the Associated Press
Immigration from Mexico to the United States — a focus always present in the national political arena — has decreased nearly 60 percent in the last decade, according to the research of Dr. Rogelio Sáenz, dean of UTSA College of Public Policy and Peter T. Flawn, professor of demography.
Examining data from the American Community Survey (ACS) Five-Year Estimates Public Use Files, Sáenz observed that the volume of migration, legal and illegal, has declined. Between 2005 and 2007, 1.9 million migrants immigrated to the U.S. from Mexico. In the following 5 years, only 819,000 migrants entered the U.S. from Mexico.
The researchers attribute the curb in immigration partially to the fluctuation of the American economy.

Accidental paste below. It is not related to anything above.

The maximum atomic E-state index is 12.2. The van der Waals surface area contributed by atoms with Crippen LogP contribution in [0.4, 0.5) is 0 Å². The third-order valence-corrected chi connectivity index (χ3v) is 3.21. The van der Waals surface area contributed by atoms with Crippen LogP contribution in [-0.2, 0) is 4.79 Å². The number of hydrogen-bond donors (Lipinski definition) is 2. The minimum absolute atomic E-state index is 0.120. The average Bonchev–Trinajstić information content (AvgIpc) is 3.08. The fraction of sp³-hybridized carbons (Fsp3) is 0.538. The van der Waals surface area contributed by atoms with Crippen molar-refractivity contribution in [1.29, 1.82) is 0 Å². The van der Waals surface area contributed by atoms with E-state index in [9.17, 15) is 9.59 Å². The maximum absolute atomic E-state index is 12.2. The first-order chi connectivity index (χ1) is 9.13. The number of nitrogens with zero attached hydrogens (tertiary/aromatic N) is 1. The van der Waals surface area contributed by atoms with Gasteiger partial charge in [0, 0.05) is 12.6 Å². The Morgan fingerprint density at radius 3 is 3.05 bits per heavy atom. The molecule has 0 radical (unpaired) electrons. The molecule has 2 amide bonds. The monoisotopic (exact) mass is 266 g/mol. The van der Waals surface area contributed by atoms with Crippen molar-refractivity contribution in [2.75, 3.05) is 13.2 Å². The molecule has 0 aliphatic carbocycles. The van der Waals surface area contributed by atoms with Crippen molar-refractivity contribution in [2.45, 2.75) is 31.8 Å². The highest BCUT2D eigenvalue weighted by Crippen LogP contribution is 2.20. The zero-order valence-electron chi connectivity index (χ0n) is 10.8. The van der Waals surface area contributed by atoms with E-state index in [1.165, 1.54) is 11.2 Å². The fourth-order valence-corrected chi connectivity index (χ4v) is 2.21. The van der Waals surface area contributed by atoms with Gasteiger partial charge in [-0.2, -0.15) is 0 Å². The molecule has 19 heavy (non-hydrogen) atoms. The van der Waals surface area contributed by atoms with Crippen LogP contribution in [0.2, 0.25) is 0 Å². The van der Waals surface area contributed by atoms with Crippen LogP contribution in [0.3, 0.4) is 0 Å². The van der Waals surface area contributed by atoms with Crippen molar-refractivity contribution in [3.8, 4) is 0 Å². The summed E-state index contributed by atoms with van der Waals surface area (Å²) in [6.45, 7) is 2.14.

“In the last 6-7 years we have really seen a decline in Mexican immigration,” said Sáenz. “One of these factors is the worsening U.S. economy, so we know there were so many job loses, particularly in the area of construction that depends heavily on laborers,” Sáenz continued.
Research also points to increases in border security as a catalyst for declines in immigration. Increases in border security along the United States-Mexico border has proportionately affected the price of hiring coyotes — persons paid to assist undocumented persons cross the border.
Economic and political variables have also influenced the demographics of immigrants. According to Sáenz, recent Mexican migrants are of a higher socioeconomic status than the migrants in the past, and “are [some] of the hardest workers in the country, that are trying to improve their lives.”